If he has a very small preflop raise% and/or VPIP% and you can narrow his range down to AK,AA,KK,QQ,AQ,JJ - then you may consider letting it go, if he has a big pfr% then it's time to start thinking about whether to call or raise. Very occassionally you will come across someone who plays lots of pots (VPIP% 35%+ who never raises preflop. A sudden raise here means danger!)

Once you have assessed all this then answer the following questions before acting -

- If I get involved in a pot with villain, will he make a continuation bet whether he hits the flop or not?
- will he fold if we both miss the flop and he checks and I bet?
- Will he call me to the river with any pair?
- Will he bluff?
- Have we been in hands together before and what happened?
- How is villain answering all of the above questions about me?

Essentially you are trying to work out how much getting involved in this pot is going to cost you, because it is very unlikely that the 3xbb you call with are going to be the last ones you put in this pot. You are after all aggressive enough to take a stab at it whether you connect or not aren't you? This probably means that what on the face of it is a decision for 3xBB is actualy for at minimum another 4-5xBB and this represents a sizeable chunk of your stack.

So you've evaluated his range of hands, you've considered his likely action post flop and whether or not he's a calling station, passive or a maniac bluffer and you've assessed the likely impact on your stack. Now you can make an informed decision.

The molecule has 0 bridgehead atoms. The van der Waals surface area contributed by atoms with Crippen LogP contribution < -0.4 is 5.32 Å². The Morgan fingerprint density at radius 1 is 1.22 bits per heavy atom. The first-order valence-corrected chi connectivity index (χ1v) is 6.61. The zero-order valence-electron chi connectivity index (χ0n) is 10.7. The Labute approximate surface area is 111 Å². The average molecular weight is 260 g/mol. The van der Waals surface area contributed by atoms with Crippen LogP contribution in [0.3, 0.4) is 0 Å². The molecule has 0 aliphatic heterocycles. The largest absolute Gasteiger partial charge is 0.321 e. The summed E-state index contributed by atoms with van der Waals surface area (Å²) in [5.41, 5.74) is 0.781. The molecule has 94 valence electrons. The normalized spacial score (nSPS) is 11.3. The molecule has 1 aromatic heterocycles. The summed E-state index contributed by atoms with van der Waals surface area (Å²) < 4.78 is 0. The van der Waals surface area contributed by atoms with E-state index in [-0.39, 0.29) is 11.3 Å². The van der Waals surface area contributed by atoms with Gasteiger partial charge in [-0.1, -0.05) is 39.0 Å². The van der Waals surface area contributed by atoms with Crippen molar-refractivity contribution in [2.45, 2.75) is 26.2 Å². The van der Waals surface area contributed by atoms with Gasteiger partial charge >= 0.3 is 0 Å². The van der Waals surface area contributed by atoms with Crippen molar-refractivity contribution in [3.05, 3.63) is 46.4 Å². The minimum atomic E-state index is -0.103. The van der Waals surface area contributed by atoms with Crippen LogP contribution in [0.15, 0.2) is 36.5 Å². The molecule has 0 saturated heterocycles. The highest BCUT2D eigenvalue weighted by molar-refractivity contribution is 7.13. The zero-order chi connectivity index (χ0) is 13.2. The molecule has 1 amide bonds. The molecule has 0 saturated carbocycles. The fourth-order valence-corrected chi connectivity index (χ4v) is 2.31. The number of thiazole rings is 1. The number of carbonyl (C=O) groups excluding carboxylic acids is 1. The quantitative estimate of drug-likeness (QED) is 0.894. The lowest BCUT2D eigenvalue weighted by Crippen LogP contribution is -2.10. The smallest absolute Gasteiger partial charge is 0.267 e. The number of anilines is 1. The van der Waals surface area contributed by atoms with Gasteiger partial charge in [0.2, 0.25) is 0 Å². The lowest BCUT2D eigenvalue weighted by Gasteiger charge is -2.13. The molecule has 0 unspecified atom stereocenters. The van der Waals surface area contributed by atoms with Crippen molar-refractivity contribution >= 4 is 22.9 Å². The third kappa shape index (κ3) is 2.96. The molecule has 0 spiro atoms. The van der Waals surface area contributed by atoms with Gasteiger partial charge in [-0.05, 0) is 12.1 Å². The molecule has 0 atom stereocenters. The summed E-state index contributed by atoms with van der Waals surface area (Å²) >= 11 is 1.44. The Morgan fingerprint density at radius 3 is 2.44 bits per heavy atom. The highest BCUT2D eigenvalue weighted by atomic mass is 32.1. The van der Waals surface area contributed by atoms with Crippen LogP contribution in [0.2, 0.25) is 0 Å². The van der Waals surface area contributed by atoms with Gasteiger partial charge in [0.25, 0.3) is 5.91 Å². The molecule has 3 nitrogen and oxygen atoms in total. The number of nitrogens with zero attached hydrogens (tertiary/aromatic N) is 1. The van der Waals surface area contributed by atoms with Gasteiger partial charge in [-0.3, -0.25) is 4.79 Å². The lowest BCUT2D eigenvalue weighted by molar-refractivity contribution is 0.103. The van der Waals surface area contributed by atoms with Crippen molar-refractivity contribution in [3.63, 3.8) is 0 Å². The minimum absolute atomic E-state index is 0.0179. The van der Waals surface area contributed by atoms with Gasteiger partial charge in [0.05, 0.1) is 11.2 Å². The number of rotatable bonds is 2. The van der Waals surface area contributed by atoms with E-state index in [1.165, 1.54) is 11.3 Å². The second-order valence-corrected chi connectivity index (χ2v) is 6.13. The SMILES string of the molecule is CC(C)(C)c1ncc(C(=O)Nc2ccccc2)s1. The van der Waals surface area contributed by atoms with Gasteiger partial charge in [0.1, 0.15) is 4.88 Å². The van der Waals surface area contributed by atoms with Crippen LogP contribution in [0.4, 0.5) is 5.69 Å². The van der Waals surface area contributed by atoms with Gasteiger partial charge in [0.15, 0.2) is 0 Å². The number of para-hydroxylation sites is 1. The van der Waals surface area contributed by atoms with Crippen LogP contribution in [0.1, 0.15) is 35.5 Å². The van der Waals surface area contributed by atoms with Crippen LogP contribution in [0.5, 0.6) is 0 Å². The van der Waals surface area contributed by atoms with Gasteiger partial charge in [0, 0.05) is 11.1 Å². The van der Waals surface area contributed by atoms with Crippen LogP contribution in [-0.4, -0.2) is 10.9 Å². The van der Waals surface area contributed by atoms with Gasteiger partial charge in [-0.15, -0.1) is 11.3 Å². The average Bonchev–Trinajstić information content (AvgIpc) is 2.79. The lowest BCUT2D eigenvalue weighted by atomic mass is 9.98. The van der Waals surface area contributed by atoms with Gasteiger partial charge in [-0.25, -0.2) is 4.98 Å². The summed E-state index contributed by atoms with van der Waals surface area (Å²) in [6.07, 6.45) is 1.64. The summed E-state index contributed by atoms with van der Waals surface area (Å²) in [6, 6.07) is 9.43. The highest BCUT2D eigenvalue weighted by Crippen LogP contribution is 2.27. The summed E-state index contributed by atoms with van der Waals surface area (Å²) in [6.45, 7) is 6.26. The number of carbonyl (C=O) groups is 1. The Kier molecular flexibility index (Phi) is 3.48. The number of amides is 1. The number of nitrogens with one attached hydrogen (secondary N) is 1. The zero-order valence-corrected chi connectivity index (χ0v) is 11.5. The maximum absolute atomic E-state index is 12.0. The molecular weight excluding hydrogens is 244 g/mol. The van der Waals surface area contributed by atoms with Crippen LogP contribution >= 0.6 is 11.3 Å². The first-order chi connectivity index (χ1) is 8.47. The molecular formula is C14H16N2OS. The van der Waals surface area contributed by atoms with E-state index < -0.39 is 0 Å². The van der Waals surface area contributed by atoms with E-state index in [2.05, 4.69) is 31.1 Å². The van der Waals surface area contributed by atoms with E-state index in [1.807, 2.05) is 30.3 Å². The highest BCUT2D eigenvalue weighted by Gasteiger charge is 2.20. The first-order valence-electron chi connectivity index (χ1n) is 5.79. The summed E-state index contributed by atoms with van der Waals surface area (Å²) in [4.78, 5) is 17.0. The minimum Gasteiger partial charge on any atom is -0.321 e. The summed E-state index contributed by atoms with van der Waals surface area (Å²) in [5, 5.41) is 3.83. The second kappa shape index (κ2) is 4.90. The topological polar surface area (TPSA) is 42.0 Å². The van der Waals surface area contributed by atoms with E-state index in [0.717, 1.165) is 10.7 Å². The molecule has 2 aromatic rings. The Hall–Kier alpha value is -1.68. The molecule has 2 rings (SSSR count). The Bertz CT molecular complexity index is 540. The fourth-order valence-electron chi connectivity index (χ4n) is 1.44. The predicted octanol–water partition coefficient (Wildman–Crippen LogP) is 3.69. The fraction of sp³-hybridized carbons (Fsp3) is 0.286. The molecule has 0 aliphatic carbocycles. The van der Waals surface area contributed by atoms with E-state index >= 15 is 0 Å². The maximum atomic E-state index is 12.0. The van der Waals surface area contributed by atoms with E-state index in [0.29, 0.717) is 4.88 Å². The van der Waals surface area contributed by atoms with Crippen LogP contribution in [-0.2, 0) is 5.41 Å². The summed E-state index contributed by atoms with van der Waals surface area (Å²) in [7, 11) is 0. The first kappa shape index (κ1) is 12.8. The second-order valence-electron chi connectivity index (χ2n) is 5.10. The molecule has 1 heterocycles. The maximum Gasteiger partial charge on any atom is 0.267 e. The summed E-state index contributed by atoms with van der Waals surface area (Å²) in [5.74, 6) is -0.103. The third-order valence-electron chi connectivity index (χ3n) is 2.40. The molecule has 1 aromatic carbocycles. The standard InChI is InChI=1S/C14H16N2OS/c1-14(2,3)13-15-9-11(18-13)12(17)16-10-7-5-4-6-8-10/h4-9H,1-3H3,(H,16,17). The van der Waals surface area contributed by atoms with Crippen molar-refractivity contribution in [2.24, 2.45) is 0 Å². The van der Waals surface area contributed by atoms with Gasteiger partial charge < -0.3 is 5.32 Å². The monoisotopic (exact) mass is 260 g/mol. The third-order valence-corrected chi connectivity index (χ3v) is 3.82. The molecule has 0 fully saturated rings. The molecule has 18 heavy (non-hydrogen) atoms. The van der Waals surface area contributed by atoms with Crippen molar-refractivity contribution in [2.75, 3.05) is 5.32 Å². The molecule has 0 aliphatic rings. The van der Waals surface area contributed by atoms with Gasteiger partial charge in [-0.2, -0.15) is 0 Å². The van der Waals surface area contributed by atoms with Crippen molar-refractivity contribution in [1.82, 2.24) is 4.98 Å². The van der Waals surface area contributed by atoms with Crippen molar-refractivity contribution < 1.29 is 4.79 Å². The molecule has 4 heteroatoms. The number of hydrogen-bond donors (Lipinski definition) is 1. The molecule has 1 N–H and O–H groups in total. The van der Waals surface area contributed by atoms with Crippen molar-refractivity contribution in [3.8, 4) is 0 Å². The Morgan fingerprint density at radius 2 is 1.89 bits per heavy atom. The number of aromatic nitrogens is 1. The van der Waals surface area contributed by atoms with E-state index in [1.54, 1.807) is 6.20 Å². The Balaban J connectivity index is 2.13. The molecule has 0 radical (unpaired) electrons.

It is the very tight players and the very loose who you need to watch out for. In the case of the former you may decide to call or even let it go now based on their very small range. In the case of the latter you may wish to call and hope to hit the flop better than they do and take down a big one, or you may decide to begin representing strength now with a reraise, looking to use this to help you take it down post flop. A middle of the road or "tricky" player, perhaps call and go from there.

The correct decision will of course vary from hand to hand, but whatever decision you make it should be based on working out the answer to all the above questions and assessing the full likely liability of the hand and impact on your stack before you do anything. Hopefully this will help avoid that annoying experience of seeing a decent stack dwindle into the danger zone almost accidentally.
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Egon Towst

Egon Towst

Cardschat Elite
It should also be noted that decent players will vary their game depending on the stage of the tournament, the size of their stack and the aggression levels at the table.

This is a very valid point and one that I know I do not always consider carefully myself. Even though I enter a tourney with a game plan and purposely change gears at various stages, I tend not to give opponents credit for having the intelligence to do the same, which is short-sighted on my part.

This next is an interesting point, which I had not thought to include in my player notes:

- Is he Australian?

I assume you are thinking about time zones and fatigue, rather than disparaging our friends from the South ? :D
Egon Towst

Egon Towst

Cardschat Elite
You`re a cricket fan ?

Could never see the attraction personally. A game that lasts five days and ends in a draw ? :confused:


Yup. To be fair though, with England it usually lasts three days and ends in defeat.



Excellent thread, Irexes. I often find myself with a healthy stack, and it's one of these 'tricky' hands that either makes it or breaks it for me. I'll definitely be referring to this thread in the future.


Great thread Irexes. Reading it made me realize that I am not taking nearly enought notes while I play. Since I have been struggling lately in MTT's, this thread coun't have come at a better time. Thanks again.